Venezuelans face nationwide shortages of food at inflation prices, and children are suffering: child malnutrition is rising at an alarming rate.
Venezuela is in freefall after years of recession, inflation and a formidable food crisis, sparking protests. It’s pushed Venezuelans to take to the streets and force a government crackdown.
As Venezuela slides deeper into crisis, inflation, food and medicine scarcity, and insecurity seem to escalate endlessly. Amid the chaos, families are struggling to hold their lives together.
Since Hugo Chávez's death in March 2013, Venezuela has spiraled into a crisis. Now as the social, economic and political deadlock deepen, the future seems ever more uncertain.
The economic disaster in Venezuela caused by low oil prices is also an environmental one.
With potential treatments for Huntington's disease on the horizon, questions of responsibility towards Latin American communities are being felt acutely. Will they ever reap the benefits of research?
In Venezuela, falling oil prices have crippled late President Hugo Chavez's social and economic programs.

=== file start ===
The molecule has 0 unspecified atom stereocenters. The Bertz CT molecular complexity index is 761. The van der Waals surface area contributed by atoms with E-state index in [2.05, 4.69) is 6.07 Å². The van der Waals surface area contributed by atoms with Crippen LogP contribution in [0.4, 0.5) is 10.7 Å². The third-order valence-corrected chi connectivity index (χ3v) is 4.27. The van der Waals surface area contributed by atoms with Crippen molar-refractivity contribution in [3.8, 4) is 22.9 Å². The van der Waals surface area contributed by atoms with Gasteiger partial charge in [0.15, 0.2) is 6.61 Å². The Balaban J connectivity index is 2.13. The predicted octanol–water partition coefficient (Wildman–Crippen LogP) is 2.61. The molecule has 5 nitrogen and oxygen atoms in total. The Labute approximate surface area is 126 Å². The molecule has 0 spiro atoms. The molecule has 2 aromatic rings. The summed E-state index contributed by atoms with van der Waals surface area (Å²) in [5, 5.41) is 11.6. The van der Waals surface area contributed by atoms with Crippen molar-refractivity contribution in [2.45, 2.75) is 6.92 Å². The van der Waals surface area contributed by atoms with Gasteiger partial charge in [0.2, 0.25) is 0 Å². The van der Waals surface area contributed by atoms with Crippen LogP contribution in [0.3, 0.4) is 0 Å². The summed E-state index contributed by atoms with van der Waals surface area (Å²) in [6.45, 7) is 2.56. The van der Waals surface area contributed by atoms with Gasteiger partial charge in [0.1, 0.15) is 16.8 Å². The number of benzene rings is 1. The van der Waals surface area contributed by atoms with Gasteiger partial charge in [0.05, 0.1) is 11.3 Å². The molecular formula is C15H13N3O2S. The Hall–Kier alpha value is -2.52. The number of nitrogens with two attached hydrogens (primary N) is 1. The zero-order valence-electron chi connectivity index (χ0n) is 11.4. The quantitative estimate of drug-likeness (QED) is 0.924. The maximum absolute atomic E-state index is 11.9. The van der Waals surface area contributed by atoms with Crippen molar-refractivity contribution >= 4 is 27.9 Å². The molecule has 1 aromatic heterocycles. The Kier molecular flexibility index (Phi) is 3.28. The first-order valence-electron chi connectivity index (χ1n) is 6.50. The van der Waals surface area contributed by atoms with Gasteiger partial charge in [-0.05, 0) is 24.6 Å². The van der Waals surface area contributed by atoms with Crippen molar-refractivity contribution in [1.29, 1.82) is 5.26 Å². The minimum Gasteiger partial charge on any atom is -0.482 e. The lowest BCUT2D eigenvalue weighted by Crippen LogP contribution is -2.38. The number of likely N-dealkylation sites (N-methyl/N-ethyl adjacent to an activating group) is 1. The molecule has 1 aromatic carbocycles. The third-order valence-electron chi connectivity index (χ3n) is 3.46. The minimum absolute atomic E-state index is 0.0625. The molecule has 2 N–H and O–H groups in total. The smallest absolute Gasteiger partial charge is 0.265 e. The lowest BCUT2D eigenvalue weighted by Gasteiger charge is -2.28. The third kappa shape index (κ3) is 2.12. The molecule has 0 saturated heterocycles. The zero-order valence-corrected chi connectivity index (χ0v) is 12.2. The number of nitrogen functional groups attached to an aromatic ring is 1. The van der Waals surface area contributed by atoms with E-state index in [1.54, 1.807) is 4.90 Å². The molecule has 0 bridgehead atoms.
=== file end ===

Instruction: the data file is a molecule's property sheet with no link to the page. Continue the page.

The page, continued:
Philip Fearnside, a biologist who studies the relationship between human activities, such as agriculture, and the protection of tropical forests, says that soy production threatens the Amazon forest.
Latin America now faces the challenge of coping with the potentially devastating impacts of climate change.
Hugo Chávez's sweeping election win may be read as a simple mandate for the demagogic Venezuelan leader to push on with his plans to transform his country with what he calls "21st-century socialism," designed to empower the impoverished masses with state-controlled oil profits, as described in my article last week. But for the region and the world, his victory could mean much more.
World Politics Watch International News Editor Guy Taylor interviews Jose Orozco (pictured above), a freelance journalist based in Caracas, Venezuela. Orozco is already well-known to the world media who cover Venezuela because he works for many prominent news organizations as a "fixer." Fixers play an indispensable role in foreign reporting, serving as guides and translators, and providing all-important contacts for reporters looking for local stories.
The populist leader who has often infuriated U.S. officials while cutting a wide swath through world capitals was just as dominant in the frenzied campaigning leading up to his bid for re-election on Dec. 3 -- on television, barnstorming through poor barrios, leaving his supporters enthralled and his detractors enraged. One thing no one disputes is that Hugo Chavez's outsized personality commanded center stage.